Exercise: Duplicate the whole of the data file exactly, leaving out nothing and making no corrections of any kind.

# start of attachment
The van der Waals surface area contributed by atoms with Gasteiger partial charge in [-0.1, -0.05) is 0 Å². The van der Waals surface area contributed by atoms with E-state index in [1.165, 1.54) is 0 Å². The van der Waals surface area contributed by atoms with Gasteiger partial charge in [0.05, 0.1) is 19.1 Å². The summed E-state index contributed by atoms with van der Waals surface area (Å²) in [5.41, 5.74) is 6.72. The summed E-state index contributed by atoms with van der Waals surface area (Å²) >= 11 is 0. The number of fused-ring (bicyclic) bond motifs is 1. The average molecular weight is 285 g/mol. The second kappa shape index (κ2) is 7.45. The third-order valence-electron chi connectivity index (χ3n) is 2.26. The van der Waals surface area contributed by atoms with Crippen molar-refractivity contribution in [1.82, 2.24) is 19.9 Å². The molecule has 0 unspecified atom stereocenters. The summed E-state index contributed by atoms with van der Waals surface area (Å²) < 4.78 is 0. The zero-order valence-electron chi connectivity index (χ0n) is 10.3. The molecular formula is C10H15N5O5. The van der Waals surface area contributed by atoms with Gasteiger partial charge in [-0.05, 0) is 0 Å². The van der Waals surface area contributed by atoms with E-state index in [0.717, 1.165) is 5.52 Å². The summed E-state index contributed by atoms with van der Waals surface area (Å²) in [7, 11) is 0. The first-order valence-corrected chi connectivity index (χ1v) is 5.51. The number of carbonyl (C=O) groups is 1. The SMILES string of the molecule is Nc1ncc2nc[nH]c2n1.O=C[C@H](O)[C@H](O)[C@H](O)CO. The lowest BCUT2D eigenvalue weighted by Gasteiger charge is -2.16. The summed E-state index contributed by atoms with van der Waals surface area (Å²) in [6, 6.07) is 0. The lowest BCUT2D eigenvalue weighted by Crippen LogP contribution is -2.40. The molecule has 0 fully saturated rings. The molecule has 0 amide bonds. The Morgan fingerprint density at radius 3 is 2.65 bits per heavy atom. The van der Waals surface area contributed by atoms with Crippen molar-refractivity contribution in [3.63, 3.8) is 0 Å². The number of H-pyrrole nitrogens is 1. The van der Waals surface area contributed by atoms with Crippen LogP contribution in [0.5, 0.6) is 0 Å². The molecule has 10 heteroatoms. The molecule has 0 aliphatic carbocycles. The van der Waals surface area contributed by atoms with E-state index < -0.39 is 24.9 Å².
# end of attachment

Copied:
The van der Waals surface area contributed by atoms with Gasteiger partial charge in [-0.1, -0.05) is 0 Å². The van der Waals surface area contributed by atoms with E-state index in [1.165, 1.54) is 0 Å². The van der Waals surface area contributed by atoms with Gasteiger partial charge in [0.05, 0.1) is 19.1 Å². The summed E-state index contributed by atoms with van der Waals surface area (Å²) in [5.41, 5.74) is 6.72. The summed E-state index contributed by atoms with van der Waals surface area (Å²) >= 11 is 0. The number of fused-ring (bicyclic) bond motifs is 1. The average molecular weight is 285 g/mol. The second kappa shape index (κ2) is 7.45. The third-order valence-electron chi connectivity index (χ3n) is 2.26. The van der Waals surface area contributed by atoms with Crippen molar-refractivity contribution in [1.82, 2.24) is 19.9 Å². The molecule has 0 unspecified atom stereocenters. The summed E-state index contributed by atoms with van der Waals surface area (Å²) < 4.78 is 0. The zero-order valence-electron chi connectivity index (χ0n) is 10.3. The molecular formula is C10H15N5O5. The van der Waals surface area contributed by atoms with Gasteiger partial charge in [-0.05, 0) is 0 Å². The van der Waals surface area contributed by atoms with E-state index in [0.717, 1.165) is 5.52 Å². The summed E-state index contributed by atoms with van der Waals surface area (Å²) in [7, 11) is 0. The first-order valence-corrected chi connectivity index (χ1v) is 5.51. The number of carbonyl (C=O) groups is 1. The SMILES string of the molecule is Nc1ncc2nc[nH]c2n1.O=C[C@H](O)[C@H](O)[C@H](O)CO. The lowest BCUT2D eigenvalue weighted by Gasteiger charge is -2.16. The summed E-state index contributed by atoms with van der Waals surface area (Å²) in [6, 6.07) is 0. The lowest BCUT2D eigenvalue weighted by Crippen LogP contribution is -2.40. The molecule has 0 fully saturated rings. The molecule has 0 amide bonds. The Morgan fingerprint density at radius 3 is 2.65 bits per heavy atom. The van der Waals surface area contributed by atoms with Crippen molar-refractivity contribution in [3.63, 3.8) is 0 Å². The number of H-pyrrole nitrogens is 1. The van der Waals surface area contributed by atoms with Crippen LogP contribution in [0.5, 0.6) is 0 Å². The molecule has 10 heteroatoms. The molecule has 0 aliphatic carbocycles. The van der Waals surface area contributed by atoms with E-state index < -0.39 is 24.9 Å².